Skating with a new partner is always an adjustment, too. Both Hurtado and Khaliavin had learned to dance with a single partner, and then stayed with that partner for years. Being next to a new person on the ice is always a great challenge.
“I’d say the holds,” Hurtado answered when asked about skating adjustments. “Those kinds of connections you generate with your partner after a long time skating together. You don’t even need to look to know where his hand will be. Changing [a] partner is a whole new body language to create.”
Humorously, Khaliavin added, “Sara is a bit shorter than Ksenia.”
Challenges of a New Team
“The first year was a real challenge,” Khaliavin said. “We had not so much time to skate together and do some base for us. We needed to do a program and come to a good shape before the first competition.”
“It went by so fast and it was all very intense,” Hurtado added. “In two months, we had all our competitions and during them we went through everything possible—pressure, ups and downs, and all of it brought us together very strong. With that experience, we kept building and growing as a team.”
In December 2016, they won gold at the Santa Claus Cup and the Spanish National Championships. They were awarded the sole ice dance berth for Spain at the 2017 European Championships. Just before Europeans, they picked up a silver medal at the Mentor Torun Cup, and then went on to finish 13th at 2017 Europeans.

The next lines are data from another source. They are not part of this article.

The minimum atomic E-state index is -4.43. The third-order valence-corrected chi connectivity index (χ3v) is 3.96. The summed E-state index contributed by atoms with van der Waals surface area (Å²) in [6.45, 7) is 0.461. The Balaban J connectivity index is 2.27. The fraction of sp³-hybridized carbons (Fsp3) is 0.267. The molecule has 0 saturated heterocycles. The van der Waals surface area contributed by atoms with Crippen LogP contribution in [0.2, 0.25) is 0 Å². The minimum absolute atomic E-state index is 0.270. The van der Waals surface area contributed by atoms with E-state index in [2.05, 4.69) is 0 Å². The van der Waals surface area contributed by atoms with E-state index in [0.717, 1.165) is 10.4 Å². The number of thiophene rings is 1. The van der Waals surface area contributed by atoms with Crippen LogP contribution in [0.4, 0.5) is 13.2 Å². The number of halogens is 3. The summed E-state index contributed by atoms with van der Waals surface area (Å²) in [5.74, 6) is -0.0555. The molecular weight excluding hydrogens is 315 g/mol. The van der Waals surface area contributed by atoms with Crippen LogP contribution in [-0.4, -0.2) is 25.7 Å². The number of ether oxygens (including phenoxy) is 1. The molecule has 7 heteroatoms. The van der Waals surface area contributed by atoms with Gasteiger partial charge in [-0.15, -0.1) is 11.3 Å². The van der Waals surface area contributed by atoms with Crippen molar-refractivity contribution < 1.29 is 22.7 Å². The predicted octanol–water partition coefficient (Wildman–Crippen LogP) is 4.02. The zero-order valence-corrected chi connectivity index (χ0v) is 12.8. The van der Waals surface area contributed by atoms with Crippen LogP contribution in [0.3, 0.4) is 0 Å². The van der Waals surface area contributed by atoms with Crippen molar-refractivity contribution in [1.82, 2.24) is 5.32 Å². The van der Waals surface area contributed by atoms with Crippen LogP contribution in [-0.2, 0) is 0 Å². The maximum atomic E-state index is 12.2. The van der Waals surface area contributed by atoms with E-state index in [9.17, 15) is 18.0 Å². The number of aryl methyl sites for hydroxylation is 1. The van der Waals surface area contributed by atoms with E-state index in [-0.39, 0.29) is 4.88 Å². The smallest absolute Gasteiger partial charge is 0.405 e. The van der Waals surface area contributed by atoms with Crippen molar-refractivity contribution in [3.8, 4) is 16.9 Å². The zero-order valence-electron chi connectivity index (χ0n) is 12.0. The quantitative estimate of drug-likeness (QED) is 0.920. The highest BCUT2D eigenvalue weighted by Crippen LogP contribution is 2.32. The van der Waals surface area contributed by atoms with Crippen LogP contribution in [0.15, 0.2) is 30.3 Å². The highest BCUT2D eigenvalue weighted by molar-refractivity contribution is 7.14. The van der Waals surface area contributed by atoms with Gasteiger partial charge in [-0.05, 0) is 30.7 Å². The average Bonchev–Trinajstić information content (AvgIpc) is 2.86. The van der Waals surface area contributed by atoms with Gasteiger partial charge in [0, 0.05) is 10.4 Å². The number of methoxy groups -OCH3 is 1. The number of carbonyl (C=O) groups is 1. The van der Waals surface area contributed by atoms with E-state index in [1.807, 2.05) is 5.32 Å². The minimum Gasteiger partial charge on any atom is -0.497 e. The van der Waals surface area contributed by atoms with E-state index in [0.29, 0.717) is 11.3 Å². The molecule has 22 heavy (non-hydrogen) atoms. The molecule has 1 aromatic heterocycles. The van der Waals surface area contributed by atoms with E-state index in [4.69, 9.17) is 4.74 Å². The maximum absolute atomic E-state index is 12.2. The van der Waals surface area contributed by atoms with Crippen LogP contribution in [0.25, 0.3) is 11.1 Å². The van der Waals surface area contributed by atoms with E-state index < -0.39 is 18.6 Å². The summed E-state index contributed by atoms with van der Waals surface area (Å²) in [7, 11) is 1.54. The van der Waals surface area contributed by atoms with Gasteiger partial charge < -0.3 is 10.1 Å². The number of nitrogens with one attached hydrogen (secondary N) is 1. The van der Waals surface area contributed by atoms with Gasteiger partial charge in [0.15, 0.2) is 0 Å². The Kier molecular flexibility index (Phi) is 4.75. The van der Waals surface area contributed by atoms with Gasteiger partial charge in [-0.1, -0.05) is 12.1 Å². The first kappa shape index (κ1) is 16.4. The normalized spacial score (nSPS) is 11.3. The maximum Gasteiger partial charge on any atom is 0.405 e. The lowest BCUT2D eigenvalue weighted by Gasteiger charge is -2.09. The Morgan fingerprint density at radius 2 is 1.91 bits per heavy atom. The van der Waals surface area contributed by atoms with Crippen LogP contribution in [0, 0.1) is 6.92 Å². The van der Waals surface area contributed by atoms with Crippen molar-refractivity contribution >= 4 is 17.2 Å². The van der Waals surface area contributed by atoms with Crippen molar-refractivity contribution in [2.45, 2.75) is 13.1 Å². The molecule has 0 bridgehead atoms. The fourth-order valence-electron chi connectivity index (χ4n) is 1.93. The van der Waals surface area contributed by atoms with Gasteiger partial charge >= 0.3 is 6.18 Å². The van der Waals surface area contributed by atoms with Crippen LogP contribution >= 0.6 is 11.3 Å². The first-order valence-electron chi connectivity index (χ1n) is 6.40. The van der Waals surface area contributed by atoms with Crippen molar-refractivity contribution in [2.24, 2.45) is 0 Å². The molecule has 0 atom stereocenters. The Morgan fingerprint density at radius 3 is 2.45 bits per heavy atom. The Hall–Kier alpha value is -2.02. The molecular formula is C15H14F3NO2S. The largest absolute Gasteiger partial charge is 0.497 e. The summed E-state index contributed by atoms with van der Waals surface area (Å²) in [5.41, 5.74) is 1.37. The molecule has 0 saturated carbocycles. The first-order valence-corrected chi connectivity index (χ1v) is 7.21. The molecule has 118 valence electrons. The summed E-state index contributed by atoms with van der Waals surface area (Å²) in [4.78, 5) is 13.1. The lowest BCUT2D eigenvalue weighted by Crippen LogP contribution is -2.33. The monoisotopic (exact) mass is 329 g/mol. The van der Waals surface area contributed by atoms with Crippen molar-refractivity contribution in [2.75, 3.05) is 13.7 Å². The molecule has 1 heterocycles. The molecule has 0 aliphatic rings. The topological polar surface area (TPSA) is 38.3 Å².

In a controversial decision in late February, the Spanish Federation chose to send Olivia Smart & Adri Diaz (Spanish national silver medalists) to the 2017 World Championships in Helsinki, Finland. They finished 18th and qualified one Spanish team for the 2018 Olympic Games.
Meanwhile, a disappointed Hurtado & Khaliavin focused on their training and the goals they had set for the next season.
Hurtado explained that they wanted their Olympic year programs to be very special and related to Spanish language and culture.